In a sign that sanctions against Russia over the war in Ukraine may be starting to bite, Russian tankers transporting oil and petroleum products are shutting down systems that broadcast their identity and location, a practice known as “getting dark” “and which is often associated with attempts to evade sanctions.
In the days and weeks after Russia invaded Ukraine, the United States and a broad coalition of other countries imposed comprehensive sanctions on Russian goods, including petroleum products. Experts say that by going dark, ships can unload cargo, often via ship-to-ship transfers at sea, without attracting the attention of law enforcement agencies.
According to data collected by Windward Ltd., an Israeli firm that uses artificial intelligence to assess maritime risk, the number of incidents of Russia-affiliated ships going dark daily has increased dramatically since the imposition of sanctions.
This is especially true with regard to tankers transporting Russian crude oil. Prior to the raid, Windward tracked down two or three incidents a day from tankers loaded with Russian crude oil deactivating their identification systems. It now documents about 20 a day.
“We are seeing a synchronized effort on Russian shipping and trade to systematically hide where their cargo goes,” Windward CEO Ami Daniel told VOA.
This is not to say that the practice of “getting dark” is dictated by the Kremlin. The ships in question are almost all privately owned and not technically accountable to the government in Moscow. Neither the Russian government nor the various companies owning the ships in question have issued public statements on the practice.
Automatic identification system
A treaty, known as the International Convention for the Safety of Life at Sea, requires large ships to have an Automatic Identification System (AIS) in place at all times, with a few specific exceptions. The AIS provides the vessel’s name, course, speed and other information to other ships and coastal authorities.
“AIS should not be turned off, as a general matter,” attorney Neil Quartaro, a partner in the trading and transportation group at law firm Cozen O’Connor, told VOA.
Quartaro said the few exceptions include areas where broadcasting details about a ship’s speed and rate could pose a safety risk.
“The primary area where it is acceptable to turn off your AIS is in something called the ‘high-risk area’, which is essentially the area along the coast of Somalia,” Quartaro said. Pirate activity is common in that region, as well as a few other places around the world, where cargo ships have been boarded and crews have been detained for ransom.
Quartaro said it was not uncommon for ships trying to evade sanctions to turn off their AIS equipment while, for example, carrying out a ship-to-ship transfer of crude oil that originated in a sanction country. not.
“If you work in the Gulf of Mexico, and you are anywhere near Trinidad and Tobago or Aruba, and you turn off your AIS, anyone watching it will suspect that you are involved in an illegal oil shipment from Venezuela. , which happens all the time, ”Quartaro said.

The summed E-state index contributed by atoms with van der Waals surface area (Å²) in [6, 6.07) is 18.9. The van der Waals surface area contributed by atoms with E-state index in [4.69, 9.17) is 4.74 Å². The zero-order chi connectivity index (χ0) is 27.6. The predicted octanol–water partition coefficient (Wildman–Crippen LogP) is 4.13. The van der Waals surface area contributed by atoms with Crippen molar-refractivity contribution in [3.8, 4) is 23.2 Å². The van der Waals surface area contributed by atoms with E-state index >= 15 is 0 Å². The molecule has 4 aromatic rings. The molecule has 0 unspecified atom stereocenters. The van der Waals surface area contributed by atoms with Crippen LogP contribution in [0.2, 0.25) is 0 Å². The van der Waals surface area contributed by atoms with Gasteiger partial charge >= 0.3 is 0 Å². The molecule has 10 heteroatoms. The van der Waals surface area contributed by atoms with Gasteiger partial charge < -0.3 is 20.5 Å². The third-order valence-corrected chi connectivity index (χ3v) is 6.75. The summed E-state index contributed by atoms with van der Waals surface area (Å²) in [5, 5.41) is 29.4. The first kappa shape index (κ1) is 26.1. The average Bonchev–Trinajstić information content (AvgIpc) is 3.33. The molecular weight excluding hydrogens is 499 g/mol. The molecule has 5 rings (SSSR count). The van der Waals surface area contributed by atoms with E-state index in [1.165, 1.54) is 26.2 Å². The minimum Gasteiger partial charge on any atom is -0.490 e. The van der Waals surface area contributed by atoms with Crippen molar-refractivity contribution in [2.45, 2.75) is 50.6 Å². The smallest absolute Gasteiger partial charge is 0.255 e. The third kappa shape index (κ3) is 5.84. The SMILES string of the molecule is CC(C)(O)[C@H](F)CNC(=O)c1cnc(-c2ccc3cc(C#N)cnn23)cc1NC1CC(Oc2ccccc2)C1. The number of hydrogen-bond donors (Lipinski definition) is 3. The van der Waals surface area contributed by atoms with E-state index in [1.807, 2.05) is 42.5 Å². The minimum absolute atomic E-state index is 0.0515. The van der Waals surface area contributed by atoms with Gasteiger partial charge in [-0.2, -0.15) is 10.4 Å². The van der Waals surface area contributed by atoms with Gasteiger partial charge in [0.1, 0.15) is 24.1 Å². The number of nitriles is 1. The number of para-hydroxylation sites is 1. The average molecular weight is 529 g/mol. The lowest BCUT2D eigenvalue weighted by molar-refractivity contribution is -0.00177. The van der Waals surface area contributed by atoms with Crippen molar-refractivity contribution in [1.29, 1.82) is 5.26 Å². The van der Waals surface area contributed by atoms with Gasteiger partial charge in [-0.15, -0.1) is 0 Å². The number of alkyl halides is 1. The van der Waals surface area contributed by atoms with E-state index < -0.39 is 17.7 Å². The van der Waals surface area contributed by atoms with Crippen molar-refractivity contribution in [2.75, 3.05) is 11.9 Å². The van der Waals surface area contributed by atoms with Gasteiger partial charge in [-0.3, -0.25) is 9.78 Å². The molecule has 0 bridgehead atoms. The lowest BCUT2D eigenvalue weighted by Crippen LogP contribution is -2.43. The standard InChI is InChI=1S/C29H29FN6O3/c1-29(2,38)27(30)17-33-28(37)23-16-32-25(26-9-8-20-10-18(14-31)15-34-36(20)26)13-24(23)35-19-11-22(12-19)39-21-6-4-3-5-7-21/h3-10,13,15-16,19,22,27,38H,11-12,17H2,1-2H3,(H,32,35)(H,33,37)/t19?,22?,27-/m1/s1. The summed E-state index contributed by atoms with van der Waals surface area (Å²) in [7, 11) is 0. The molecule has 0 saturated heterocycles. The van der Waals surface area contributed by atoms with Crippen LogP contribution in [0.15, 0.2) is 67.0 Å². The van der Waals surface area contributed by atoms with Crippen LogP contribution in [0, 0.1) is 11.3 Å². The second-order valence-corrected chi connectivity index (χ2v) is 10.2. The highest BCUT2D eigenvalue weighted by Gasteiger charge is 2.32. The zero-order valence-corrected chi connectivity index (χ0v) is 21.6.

Similarly, he said, it is common for empty tankers to leave a port in the Middle East, turn off their AIS equipment and then reappear a few days later with a load of crude oil en route to Pakistan. In such cases, he said, the oil probably originated in Iran, which is under heavy sanctions.
Misleading shipping practices
In 2020, the U.S. Department of State and Treasury, as well as the Coast Guard, issued an opinion that included seven different shipping practices that were characterized as “fraudulent” and associated with illegal shipping and evasion of sanctions.
No. 1 on the list disables or manipulates AIS equipment.
“While safety issues can sometimes lead to legal deactivation of AIS transmissions, and otherwise prevent poor transmission, vessels involved in illegal activities can also intentionally deactivate their AIS transponders or manipulate the data transmitted to mask their movement,” warned the adviser.
Other deceptive practices include falsifying registrations and cargo manifestos, creating deliberately complex ownership structures, and making unscheduled stops and detours.
Sign of desperation
The potential disadvantage of fraudulent shipping practices is significant, suggesting that willingness to engage in them may be a sign of desperation.
Large companies with significant business interests in the United States, for example, do not want to be caught in an investigation into sanctions evasion. For this reason, they pay companies like Windward to identify vessels that engage in suspicious activity, to prevent them from doing business with them in the future.
However, the importance of oil exports to the Russian economy may make some shippers more willing to take risks.
Russia’s exports of petroleum products are a major contributor to the economy. In 2021, according to figures released by the Russian central bank, the country took in $ 490 billion from petroleum sales. Crude oil accounted for $ 110 billion of the total, and other oil products accounted for an additional $ 69 billion.
Daniel, from Windward, said his company expects to see Russian shippers look for additional methods to circumvent sanctions in the near future.
“We expect Russia to adopt many of these deceptive shipping practices, and not just in the tanker segments. Across all segments, due to the great pressure they are under,” he said.